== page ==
Why the Option to Work More Is a Blessing and a Curse
I love the fact that I can do extra work and earn extra money. But sometimes, that benefit can backfire.
- Freelancers can often boost their earnings by picking up extra work.
- While that's a nice option to have, it can also be a source of pressure.
There are many things I like about being self-employed. I get to set my own hours, which is really helpful because it allows me to work around my kids' school schedules and save money on childcare. I also get to do my job remotely. Granted, a lot of people have that option now, but I've been doing it for years.
Another nice thing about being a freelancer is that the nature of my job is such that I can choose to work longer hours -- and boost my earnings -- when the need or desire arises. If I want to go on a nice vacation, I can pick up additional assignments to pay for a trip. And when emergency expenses arise, I can work more and boost my earnings rather than have to dip into my savings account every time.
But there's a downside to being able to work more when I please -- not getting a break. And that's something I've grappled with recently.
Pushing myself to the max
I like the fact that I can compensate for unplanned bills by working more. But that doesn't make it an easy thing to do.
When I talk about "working more," I mean working above the 40-50 hours a week I normally put in. That's not an easy thing to do, seeing as how I also have young children to care for and a household to maintain.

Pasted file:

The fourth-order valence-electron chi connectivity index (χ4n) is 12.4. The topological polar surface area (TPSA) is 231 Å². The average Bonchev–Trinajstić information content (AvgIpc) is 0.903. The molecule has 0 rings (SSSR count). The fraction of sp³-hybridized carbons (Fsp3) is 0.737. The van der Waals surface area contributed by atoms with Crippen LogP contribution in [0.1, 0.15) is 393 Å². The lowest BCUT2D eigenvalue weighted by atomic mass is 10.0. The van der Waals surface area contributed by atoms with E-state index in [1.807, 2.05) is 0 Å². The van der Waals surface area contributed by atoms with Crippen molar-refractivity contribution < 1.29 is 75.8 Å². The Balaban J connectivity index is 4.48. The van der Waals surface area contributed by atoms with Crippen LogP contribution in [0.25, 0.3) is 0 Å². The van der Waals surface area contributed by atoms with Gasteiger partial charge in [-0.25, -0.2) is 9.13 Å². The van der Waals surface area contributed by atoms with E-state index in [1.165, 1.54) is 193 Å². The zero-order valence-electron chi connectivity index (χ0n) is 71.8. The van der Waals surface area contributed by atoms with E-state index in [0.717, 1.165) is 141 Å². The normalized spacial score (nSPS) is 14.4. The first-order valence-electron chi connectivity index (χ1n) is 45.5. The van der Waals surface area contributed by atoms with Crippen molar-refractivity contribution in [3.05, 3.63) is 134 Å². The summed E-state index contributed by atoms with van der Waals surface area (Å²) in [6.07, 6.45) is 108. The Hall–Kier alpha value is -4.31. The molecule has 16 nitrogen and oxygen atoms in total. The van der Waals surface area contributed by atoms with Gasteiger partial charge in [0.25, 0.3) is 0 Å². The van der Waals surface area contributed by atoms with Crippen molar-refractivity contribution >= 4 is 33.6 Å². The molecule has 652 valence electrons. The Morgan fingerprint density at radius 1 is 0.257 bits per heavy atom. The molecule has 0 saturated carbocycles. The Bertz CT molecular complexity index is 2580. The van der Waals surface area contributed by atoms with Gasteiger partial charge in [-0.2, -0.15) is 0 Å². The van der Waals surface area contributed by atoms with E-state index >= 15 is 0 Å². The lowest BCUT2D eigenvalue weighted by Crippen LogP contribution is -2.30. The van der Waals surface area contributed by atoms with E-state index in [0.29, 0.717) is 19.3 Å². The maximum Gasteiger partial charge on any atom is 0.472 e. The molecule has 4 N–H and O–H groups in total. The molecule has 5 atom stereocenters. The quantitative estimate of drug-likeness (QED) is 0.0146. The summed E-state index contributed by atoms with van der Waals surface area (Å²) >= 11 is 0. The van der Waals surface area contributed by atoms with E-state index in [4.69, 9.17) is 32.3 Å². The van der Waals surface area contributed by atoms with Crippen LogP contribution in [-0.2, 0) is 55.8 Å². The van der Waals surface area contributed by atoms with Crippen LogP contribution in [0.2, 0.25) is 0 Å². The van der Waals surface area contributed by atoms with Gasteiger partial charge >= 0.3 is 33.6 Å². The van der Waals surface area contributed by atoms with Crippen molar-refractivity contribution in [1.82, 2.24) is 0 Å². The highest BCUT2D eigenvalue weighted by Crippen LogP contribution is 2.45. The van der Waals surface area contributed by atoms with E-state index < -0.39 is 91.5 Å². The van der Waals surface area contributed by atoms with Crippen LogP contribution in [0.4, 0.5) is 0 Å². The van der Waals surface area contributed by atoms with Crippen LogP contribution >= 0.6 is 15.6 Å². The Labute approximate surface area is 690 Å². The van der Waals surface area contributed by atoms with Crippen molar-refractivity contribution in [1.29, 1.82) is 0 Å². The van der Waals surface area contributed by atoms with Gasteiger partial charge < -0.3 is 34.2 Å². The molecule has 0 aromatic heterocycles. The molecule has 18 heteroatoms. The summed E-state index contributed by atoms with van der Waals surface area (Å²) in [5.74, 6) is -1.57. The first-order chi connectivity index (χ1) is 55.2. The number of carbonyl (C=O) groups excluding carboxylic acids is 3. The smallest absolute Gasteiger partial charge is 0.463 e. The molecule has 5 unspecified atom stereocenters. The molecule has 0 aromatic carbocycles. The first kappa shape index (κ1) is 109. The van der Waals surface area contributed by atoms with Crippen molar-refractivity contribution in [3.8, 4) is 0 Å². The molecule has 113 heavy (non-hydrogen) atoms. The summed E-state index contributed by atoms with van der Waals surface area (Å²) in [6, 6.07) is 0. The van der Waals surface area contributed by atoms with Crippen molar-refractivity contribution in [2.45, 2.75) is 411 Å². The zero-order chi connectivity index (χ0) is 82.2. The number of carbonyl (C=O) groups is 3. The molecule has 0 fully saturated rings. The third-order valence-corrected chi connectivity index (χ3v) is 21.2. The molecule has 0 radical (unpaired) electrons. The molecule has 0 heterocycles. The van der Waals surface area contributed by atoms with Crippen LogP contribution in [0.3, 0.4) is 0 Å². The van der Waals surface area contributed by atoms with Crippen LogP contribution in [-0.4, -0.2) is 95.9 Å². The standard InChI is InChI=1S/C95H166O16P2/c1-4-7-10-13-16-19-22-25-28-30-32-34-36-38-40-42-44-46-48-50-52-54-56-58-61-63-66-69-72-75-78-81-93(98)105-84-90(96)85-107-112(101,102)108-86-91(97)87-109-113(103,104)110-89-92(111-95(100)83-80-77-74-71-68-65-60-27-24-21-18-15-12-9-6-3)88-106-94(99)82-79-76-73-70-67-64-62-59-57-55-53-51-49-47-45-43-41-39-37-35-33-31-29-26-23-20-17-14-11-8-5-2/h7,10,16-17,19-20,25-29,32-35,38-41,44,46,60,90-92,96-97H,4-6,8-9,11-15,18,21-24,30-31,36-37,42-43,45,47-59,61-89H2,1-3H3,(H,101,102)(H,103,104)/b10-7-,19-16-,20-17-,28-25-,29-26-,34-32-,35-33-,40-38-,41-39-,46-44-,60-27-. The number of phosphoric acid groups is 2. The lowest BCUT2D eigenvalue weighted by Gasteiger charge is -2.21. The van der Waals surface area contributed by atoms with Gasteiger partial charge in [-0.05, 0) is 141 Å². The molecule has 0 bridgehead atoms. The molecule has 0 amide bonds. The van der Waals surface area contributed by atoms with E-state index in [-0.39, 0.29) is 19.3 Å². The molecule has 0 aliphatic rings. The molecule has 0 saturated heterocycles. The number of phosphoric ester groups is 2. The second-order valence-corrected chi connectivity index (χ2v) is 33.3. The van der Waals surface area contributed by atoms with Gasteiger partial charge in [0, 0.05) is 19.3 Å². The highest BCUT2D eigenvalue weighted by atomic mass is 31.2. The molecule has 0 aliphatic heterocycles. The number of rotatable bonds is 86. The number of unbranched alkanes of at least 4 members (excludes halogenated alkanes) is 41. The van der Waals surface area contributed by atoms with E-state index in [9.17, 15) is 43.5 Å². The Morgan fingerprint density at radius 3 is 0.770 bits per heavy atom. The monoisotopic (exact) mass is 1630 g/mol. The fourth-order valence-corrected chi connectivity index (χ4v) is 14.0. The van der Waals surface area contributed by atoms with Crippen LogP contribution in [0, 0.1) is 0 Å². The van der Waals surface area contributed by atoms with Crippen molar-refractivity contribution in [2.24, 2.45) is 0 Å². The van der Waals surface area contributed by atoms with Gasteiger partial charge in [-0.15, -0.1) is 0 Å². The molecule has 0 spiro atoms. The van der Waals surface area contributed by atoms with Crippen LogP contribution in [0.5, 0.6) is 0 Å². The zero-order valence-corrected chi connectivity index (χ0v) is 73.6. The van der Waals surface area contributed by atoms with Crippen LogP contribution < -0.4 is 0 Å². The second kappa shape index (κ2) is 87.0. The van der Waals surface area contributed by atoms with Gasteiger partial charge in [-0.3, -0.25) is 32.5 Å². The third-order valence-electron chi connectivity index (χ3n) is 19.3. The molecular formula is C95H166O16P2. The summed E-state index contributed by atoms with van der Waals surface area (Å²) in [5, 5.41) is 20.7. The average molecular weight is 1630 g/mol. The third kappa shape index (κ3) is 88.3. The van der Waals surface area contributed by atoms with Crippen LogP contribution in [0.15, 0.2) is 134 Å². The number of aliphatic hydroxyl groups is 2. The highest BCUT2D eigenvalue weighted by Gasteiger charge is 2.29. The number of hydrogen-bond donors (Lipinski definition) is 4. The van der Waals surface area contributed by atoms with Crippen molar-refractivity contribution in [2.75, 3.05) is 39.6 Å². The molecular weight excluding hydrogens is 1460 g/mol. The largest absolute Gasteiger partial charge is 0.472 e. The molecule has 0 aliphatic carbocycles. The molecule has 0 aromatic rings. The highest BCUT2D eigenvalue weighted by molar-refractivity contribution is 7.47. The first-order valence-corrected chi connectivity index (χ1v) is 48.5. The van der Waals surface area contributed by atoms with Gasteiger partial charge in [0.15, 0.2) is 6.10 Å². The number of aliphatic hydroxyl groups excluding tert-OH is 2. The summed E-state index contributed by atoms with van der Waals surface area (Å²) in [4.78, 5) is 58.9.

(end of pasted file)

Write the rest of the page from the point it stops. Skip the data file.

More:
In fact, just this summer, my air conditioning system broke, costing me roughly $7,000 to repair it out of the blue. Thankfully, I had that money in my emergency fund, so I was able to cover the repair outright rather than take on debt because of it. But I've also been trying to replenish that emergency fund withdrawal since August. That's meant really plugging away every spare moment, to the point where I've been teetering on the edge of burnout.
It's not unusual for me to put in some time on weekends to free up hours during the week or ease my schedule. But there have been periods, like this recent one, where I've felt compelled to work every weekend. And that's a lot of pressure.
Striking a balance
At this point, I've managed to put back a big chunk of my $7,000 emergency fund withdrawal, but not all of it. I'm starting to scale back on those extra hours and tell myself that money will get replaced eventually.
But all told, I definitely need to do a better job of striking a balance as a freelancer. It's great that I can pick up extra work, but it's not great when I go through periods of minimal downtime and not nearly enough sleep.
If you're thinking of becoming a freelancer, you, too, may fall into the trap of pushing yourself to work more. There's nothing wrong with doing that -- as long as it doesn't impact your physical or mental health. If you find that it does, it's a sign that it's time to strike a better balance and set more reasonable expectations for yourself.
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